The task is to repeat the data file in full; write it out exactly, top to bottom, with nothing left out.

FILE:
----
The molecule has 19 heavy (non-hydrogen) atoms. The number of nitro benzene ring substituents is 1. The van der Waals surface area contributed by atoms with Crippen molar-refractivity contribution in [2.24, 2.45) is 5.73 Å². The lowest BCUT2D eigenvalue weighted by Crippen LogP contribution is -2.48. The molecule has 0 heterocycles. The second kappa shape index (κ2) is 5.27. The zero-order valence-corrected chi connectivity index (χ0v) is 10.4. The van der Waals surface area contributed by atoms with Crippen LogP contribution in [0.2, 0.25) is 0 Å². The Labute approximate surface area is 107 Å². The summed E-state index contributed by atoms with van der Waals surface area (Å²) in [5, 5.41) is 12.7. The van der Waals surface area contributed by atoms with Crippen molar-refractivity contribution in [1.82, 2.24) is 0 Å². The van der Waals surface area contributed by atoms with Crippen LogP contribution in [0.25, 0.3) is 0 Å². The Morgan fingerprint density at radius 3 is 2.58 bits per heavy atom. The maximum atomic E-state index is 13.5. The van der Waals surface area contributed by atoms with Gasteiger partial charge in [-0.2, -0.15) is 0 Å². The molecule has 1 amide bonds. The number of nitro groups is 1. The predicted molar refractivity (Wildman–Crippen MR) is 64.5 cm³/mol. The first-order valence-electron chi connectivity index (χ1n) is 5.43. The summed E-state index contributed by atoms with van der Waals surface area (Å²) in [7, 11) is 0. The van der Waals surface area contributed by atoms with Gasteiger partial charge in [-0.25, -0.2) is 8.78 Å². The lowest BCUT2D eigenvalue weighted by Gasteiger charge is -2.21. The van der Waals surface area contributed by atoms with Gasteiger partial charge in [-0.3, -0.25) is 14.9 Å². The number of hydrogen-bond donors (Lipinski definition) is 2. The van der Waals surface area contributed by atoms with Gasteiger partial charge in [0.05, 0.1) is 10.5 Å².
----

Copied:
The molecule has 19 heavy (non-hydrogen) atoms. The number of nitro benzene ring substituents is 1. The van der Waals surface area contributed by atoms with Crippen molar-refractivity contribution in [2.24, 2.45) is 5.73 Å². The lowest BCUT2D eigenvalue weighted by Crippen LogP contribution is -2.48. The molecule has 0 heterocycles. The second kappa shape index (κ2) is 5.27. The zero-order valence-corrected chi connectivity index (χ0v) is 10.4. The van der Waals surface area contributed by atoms with Crippen LogP contribution in [0.2, 0.25) is 0 Å². The Labute approximate surface area is 107 Å². The summed E-state index contributed by atoms with van der Waals surface area (Å²) in [5, 5.41) is 12.7. The van der Waals surface area contributed by atoms with Crippen molar-refractivity contribution in [1.82, 2.24) is 0 Å². The van der Waals surface area contributed by atoms with Crippen LogP contribution in [0.25, 0.3) is 0 Å². The Morgan fingerprint density at radius 3 is 2.58 bits per heavy atom. The maximum atomic E-state index is 13.5. The van der Waals surface area contributed by atoms with Gasteiger partial charge in [-0.2, -0.15) is 0 Å². The molecule has 1 amide bonds. The number of nitro groups is 1. The predicted molar refractivity (Wildman–Crippen MR) is 64.5 cm³/mol. The first-order valence-electron chi connectivity index (χ1n) is 5.43. The summed E-state index contributed by atoms with van der Waals surface area (Å²) in [7, 11) is 0. The van der Waals surface area contributed by atoms with Gasteiger partial charge in [-0.25, -0.2) is 8.78 Å². The lowest BCUT2D eigenvalue weighted by Gasteiger charge is -2.21. The van der Waals surface area contributed by atoms with Gasteiger partial charge in [-0.3, -0.25) is 14.9 Å². The number of hydrogen-bond donors (Lipinski definition) is 2. The van der Waals surface area contributed by atoms with Gasteiger partial charge in [0.05, 0.1) is 10.5 Å².